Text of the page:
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Cowen insists IMF talks are not to formalise bailout

An aggressive Taoiseach tells the Six One news that the talks in Dublin tomorrow are to examine all options.

Image: Julien Behal/PA Wire

AN AGGRESSIVE BRIAN COWEN has insisted that the tomorrow’s talks between Department of Finance officials and representatives from the IMF, European Central Bank and European Commission are not preparing the way for Ireland to receive an international bailout.

Speaking on RTÉ’s Six One news, Cowen insisted that the discussions – which move to Dublin tomorrow after proceeding in Brussels earlier in the week – were an attempt by the government to examine its options in order to “get the best possible outcome for the country”.

Those talks would examine a number of options the Irish government could pursue, he said – though he refused to be drawn on whether such options included accepting a multi-billion-euro payout from international sources, or from the UK, in order to provide extra liquidity for the banking sector.

Listen to the full Six One interview >

Asked if one of the outcomes from the meetings could include a bailout, Cowen insisted:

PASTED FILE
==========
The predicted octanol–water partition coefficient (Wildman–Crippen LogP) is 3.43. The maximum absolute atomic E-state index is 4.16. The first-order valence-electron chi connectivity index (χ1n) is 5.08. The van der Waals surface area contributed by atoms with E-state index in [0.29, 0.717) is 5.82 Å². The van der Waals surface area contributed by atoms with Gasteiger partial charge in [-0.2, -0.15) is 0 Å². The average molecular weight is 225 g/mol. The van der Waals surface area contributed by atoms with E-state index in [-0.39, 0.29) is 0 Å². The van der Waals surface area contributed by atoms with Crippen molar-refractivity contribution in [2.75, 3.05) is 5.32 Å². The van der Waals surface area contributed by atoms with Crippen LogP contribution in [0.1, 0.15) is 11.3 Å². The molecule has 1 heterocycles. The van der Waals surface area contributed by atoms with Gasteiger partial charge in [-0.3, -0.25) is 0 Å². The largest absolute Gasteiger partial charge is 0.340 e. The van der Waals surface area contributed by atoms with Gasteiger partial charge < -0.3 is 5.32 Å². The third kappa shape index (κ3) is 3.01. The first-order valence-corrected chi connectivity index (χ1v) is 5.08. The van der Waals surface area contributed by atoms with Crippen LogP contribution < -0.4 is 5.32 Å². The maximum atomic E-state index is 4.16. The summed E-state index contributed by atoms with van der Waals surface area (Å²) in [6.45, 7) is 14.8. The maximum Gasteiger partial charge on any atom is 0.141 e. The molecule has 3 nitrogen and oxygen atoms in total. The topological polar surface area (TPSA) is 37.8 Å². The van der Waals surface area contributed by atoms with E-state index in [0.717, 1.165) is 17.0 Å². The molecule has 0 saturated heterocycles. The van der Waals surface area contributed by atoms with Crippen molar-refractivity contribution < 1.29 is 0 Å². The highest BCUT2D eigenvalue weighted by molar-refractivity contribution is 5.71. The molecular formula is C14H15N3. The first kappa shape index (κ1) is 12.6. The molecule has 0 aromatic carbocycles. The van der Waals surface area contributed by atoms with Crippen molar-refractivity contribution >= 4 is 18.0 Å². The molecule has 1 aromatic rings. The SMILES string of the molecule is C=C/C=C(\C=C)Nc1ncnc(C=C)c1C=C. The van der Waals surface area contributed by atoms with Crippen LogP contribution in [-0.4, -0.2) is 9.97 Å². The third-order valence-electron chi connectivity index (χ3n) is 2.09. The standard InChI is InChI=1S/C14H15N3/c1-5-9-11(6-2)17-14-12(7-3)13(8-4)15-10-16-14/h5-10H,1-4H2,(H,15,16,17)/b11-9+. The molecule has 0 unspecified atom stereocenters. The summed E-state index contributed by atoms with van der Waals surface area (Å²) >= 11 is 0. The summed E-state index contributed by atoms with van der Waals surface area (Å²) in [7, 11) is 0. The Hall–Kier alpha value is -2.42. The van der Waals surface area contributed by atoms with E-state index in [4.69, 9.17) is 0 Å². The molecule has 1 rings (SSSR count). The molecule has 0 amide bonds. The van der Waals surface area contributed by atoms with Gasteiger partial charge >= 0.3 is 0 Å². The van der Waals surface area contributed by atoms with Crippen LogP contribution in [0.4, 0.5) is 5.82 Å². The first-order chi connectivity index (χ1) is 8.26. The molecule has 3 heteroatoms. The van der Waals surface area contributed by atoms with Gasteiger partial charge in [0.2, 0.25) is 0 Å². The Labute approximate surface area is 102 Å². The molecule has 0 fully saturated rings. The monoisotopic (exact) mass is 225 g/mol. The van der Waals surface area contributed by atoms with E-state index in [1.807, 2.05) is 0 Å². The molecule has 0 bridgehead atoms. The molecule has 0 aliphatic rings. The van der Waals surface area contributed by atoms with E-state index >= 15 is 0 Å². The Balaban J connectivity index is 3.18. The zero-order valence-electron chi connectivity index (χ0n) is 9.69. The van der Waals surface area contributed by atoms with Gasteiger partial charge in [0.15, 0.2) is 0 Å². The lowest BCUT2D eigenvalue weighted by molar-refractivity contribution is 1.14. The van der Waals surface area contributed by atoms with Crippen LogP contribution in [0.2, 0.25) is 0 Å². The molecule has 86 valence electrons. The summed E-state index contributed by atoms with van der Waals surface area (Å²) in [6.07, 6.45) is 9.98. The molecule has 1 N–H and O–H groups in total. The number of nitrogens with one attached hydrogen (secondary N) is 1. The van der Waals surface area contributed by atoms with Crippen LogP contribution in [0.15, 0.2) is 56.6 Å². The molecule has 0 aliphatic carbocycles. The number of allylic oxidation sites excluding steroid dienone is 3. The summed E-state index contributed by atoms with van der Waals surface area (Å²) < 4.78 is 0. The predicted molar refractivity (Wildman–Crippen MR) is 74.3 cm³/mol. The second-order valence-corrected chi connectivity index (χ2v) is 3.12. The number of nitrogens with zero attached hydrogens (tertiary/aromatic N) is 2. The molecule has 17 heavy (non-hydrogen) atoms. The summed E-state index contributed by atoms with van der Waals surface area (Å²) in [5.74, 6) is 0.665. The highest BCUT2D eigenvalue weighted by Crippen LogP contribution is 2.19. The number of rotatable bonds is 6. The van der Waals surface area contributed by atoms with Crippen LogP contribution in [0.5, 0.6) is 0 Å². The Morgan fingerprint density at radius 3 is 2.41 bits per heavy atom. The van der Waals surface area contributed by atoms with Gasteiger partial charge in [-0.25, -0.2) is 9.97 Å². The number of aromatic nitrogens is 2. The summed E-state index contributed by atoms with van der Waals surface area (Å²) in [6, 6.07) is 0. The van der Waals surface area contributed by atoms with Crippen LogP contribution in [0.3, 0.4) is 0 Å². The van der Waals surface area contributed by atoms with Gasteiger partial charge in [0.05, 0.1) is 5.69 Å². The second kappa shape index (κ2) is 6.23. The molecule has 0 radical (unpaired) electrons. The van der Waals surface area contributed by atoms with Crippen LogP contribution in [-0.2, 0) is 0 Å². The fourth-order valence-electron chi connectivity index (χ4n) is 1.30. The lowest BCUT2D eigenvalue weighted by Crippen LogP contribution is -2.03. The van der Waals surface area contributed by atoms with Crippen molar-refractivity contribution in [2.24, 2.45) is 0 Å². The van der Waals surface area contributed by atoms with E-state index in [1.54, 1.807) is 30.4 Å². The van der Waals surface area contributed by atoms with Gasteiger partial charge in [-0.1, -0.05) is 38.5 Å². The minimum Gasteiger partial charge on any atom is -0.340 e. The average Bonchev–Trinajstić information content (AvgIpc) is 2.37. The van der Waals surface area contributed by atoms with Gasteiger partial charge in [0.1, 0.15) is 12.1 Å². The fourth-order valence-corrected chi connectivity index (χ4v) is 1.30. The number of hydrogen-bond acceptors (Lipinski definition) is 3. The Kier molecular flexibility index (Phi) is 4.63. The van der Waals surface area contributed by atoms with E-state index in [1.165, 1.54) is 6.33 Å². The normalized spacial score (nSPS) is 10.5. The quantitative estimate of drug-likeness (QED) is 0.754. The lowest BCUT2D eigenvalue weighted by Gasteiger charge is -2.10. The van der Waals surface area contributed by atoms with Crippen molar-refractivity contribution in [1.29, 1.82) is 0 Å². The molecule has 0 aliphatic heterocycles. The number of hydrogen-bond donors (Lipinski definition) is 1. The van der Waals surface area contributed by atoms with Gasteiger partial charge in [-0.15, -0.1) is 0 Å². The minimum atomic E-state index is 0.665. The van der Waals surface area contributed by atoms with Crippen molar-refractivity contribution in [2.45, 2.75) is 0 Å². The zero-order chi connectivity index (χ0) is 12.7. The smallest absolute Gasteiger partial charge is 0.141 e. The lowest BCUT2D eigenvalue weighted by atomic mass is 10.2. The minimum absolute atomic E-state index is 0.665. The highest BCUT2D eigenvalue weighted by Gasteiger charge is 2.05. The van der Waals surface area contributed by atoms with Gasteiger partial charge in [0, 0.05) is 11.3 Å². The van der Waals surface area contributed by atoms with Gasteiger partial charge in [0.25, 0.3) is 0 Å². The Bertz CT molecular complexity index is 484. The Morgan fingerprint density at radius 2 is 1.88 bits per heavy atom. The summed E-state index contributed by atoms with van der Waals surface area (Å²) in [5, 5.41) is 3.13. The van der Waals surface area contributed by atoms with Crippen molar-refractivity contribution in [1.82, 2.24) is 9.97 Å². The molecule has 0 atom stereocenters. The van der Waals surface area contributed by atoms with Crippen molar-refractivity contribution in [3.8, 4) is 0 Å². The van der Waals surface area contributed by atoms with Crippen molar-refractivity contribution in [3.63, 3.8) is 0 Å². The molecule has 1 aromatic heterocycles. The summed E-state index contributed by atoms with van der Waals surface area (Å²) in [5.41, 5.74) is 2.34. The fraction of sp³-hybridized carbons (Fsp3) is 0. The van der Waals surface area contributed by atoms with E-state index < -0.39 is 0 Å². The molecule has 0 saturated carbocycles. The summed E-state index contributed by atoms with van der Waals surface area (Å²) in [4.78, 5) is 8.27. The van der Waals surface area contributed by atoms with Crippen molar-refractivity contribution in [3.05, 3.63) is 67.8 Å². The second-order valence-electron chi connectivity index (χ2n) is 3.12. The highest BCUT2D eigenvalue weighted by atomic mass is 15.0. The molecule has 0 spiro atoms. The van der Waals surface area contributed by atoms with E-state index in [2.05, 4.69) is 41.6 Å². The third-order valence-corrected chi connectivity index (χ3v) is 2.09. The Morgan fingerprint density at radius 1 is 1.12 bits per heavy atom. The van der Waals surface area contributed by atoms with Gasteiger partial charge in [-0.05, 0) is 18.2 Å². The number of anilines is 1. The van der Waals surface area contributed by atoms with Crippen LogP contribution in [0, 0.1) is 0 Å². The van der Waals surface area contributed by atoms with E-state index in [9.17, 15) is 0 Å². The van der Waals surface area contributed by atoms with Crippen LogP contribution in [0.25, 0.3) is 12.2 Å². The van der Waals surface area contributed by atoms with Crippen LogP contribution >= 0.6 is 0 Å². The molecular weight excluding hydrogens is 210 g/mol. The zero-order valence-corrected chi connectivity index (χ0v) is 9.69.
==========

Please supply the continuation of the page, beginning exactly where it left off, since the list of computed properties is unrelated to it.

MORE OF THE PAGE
I want to get away from this word game… there are sensible, precautionary discussions taking place at the moment [in order to ascertain] what are the best options.

There’s no one simple solution – I need to know the details of any suggestions that there are… we shouldn’t see this as a threatening situation.

“Levelling it”

Cowen once again attacked some media outlets for reporting that emergency funding had already been sought, saying some sources had appeared to insist on reporting a bailout despite his government having taken every opportunity to refute the claims.

“I am levelling it with the Irish people – it’s in everyone’s interest that we position ourselves to get the best possible outcome,” Cowen said.

The Taoiseach also spurned suggestions that his ministers had misled the public as to whether any discussions – precautionary or otherwise – were taking place at all, following up on earlier claims in the Dáil that ministers had only said Ireland was “not involved in negotiations”.

When Dermot Ahern, for one, had said that “absolutely nothing was taking place”, Cowen said, he had indicated that discussions were being held “at an official level on a technical nature”.

Cowen earlier came under sustained fire in the Dáil from opposition leaders who accused him of “handing over the deeds” to the country.

Earlier, Europe’s economics commissioner Olli Rehn had insisted that Ireland’s banking sector faced a liquidity crisis – apparently at odds with the views of finance minister Brian Lenihan – and said that the ECB could not offer emergency funding directly to the banks, but could only fund the state itself.

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